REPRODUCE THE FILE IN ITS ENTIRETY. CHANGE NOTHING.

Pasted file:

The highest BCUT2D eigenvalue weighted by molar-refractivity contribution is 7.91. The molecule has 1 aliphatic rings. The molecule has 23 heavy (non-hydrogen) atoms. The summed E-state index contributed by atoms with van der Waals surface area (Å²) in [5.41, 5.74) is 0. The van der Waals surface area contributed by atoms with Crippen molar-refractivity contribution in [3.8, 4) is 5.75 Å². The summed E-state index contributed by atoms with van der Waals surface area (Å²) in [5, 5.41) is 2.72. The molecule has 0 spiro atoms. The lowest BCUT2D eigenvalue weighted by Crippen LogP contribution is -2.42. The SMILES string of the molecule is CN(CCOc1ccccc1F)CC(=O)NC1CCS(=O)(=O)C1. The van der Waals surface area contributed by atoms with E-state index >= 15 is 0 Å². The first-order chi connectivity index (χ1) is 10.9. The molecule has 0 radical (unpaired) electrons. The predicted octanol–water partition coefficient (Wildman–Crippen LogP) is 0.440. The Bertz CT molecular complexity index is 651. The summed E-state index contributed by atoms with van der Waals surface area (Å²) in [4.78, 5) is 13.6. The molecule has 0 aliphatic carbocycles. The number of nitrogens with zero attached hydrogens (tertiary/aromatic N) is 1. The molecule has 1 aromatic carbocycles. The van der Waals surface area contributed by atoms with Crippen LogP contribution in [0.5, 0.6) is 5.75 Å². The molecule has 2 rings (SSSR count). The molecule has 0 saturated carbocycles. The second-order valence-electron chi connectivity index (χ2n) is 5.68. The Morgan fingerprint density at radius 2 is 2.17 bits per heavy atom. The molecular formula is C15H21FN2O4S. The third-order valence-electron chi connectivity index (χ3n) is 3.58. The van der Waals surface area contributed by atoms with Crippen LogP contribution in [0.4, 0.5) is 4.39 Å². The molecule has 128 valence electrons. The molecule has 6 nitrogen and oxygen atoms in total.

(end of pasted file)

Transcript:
The highest BCUT2D eigenvalue weighted by molar-refractivity contribution is 7.91. The molecule has 1 aliphatic rings. The molecule has 23 heavy (non-hydrogen) atoms. The summed E-state index contributed by atoms with van der Waals surface area (Å²) in [5.41, 5.74) is 0. The van der Waals surface area contributed by atoms with Crippen molar-refractivity contribution in [3.8, 4) is 5.75 Å². The summed E-state index contributed by atoms with van der Waals surface area (Å²) in [5, 5.41) is 2.72. The molecule has 0 spiro atoms. The lowest BCUT2D eigenvalue weighted by Crippen LogP contribution is -2.42. The SMILES string of the molecule is CN(CCOc1ccccc1F)CC(=O)NC1CCS(=O)(=O)C1. The van der Waals surface area contributed by atoms with E-state index >= 15 is 0 Å². The first-order chi connectivity index (χ1) is 10.9. The molecule has 0 radical (unpaired) electrons. The predicted octanol–water partition coefficient (Wildman–Crippen LogP) is 0.440. The Bertz CT molecular complexity index is 651. The summed E-state index contributed by atoms with van der Waals surface area (Å²) in [4.78, 5) is 13.6. The molecule has 0 aliphatic carbocycles. The number of nitrogens with zero attached hydrogens (tertiary/aromatic N) is 1. The molecule has 1 aromatic carbocycles. The van der Waals surface area contributed by atoms with Crippen LogP contribution in [0.5, 0.6) is 5.75 Å². The molecule has 2 rings (SSSR count). The molecule has 0 saturated carbocycles. The second-order valence-electron chi connectivity index (χ2n) is 5.68. The Morgan fingerprint density at radius 2 is 2.17 bits per heavy atom. The molecular formula is C15H21FN2O4S. The third-order valence-electron chi connectivity index (χ3n) is 3.58. The van der Waals surface area contributed by atoms with Crippen LogP contribution in [0.4, 0.5) is 4.39 Å². The molecule has 128 valence electrons. The molecule has 6 nitrogen and oxygen atoms in total.